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From a close study of key Old and New Testament texts and interaction with historical and contemporary theologians, Bradley Green shows how different aspects of the Christian life are each God-elicited, real and necessary. Reaffirming the best Reformed voices, this New Studies in Biblical Theology volume provides a biblical theology of the nature, role and place of works, obedience and faithfulness in the new covenant. Addressing key issues in biblical theology, the works comprising New Studies in Biblical Theology are creative attempts to help Christians better understand their Bibles. The NSBT series is edited by D. A. Carson, aiming to simultaneously instruct and to edify, to interact with current scholarship and to point the way ahead.
From devastating natural disasters to deadly highway accidents, tragedies occur every day around the world and in our own lives. As we face death, grief, loss, we become angry and our faith is tested as we ask, "Is God really in control?"Navigator author Jerry Bridges helps answer that question positively in this topical Bible study, offering comfort and hope by exploring the greater purposes and character of God.- Includes discussion questions- Can be used by men, women, and teens
John Wesley's most representative collection on Christian Perfection. ' Now let this perfection appear in its native form, and who can speak one word against it? Will any dare to speak against loving the Lord our God with all our heart, and our neighbor as ourselves? Against a renewal of heart, not only in part, but in the whole image of God? Who is he that will open his mouth against being cleansed from all pollution both of flesh and spirit; or against having all the mind that was in Christ, and walking in all things as Christ walked? What man, who calls himself a Christian, has the hardiness to object to the devoting, not a part, but all our soul, body, and substance to God?'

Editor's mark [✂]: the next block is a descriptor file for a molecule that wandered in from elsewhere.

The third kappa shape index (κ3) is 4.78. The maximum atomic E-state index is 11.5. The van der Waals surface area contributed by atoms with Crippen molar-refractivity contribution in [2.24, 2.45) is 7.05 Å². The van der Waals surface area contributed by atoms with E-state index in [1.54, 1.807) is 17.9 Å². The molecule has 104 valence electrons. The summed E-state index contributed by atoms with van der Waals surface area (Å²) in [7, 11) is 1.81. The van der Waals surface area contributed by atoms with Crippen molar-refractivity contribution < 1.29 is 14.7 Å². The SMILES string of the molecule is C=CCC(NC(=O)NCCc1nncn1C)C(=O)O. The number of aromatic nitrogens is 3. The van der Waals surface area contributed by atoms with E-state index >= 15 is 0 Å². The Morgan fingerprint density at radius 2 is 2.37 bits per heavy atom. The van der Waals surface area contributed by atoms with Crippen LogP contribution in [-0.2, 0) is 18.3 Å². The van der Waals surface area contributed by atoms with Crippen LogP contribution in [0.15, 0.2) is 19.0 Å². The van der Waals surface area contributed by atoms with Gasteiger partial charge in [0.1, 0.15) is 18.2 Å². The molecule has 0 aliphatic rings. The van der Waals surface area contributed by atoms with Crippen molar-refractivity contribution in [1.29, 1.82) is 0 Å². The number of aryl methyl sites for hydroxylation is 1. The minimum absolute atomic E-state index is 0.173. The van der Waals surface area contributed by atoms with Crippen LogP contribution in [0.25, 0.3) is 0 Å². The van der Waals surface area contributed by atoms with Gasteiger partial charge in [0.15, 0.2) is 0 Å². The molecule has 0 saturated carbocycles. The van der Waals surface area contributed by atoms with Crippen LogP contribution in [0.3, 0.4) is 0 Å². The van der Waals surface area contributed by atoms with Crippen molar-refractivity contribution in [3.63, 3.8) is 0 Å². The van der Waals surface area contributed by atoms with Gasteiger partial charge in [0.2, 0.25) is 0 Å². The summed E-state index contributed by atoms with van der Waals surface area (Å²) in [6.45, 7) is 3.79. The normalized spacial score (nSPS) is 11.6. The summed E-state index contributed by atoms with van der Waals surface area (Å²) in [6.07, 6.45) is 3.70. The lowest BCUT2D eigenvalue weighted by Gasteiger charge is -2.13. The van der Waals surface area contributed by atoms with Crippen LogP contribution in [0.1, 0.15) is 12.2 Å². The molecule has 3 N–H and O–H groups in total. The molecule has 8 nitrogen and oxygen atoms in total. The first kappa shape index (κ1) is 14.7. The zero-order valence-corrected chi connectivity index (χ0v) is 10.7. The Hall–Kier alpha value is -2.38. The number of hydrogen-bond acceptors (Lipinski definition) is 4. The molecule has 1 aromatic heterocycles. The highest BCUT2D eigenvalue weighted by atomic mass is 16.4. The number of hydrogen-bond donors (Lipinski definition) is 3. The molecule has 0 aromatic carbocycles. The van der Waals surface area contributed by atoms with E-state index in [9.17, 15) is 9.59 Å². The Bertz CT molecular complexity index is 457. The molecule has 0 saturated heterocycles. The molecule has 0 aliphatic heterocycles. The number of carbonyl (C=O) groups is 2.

Leo Tolstoy (1828-1910) was the author of the classic novels "War and Peace" and "Anna Karenina". In mid-life, he underwent a deep moral and spiritual crisis that led him back to the gospels in an effort to conform his life to the spirit of Christ. This book focuses on his spiritual writings: autobiographical reflections on his journey of faith; commentaries on the gospels; and, essays on the essence of Christianity.
In 1988 Virginia Fabella from the Philippines and Mercy Amba Oduyoye from Ghana coedited With Passion and Compassion: Third world Women Doing Theology, based on the work of the Women's Commission of the Ecumenical Association of Third World Theologians (EATWOT). The book has been widely used as an important resource for understanding women's liberation theologies, in Africa, Asia, and Latin America emerging out of women's struggles for justice in church and society. More than twenty years have passed and it is time to bring out a new collection of essays to signal newer developments and to include emerging voices.
Divided into four partsContext and Theology; Scripture; Christology; and Body, Sexuality, and Spiritualitythese carefully selected essays paint a vivid picture of theological developments among indigenous women and other women living in the global South who face poverty, violence, and war and yet find abundant hope through their faith.
Set contains both volume I & II of our popular Illustrated Lives of the Saints. Each volume contains a brief biography of a Saint or Blessed together with a prayer for every day of the year.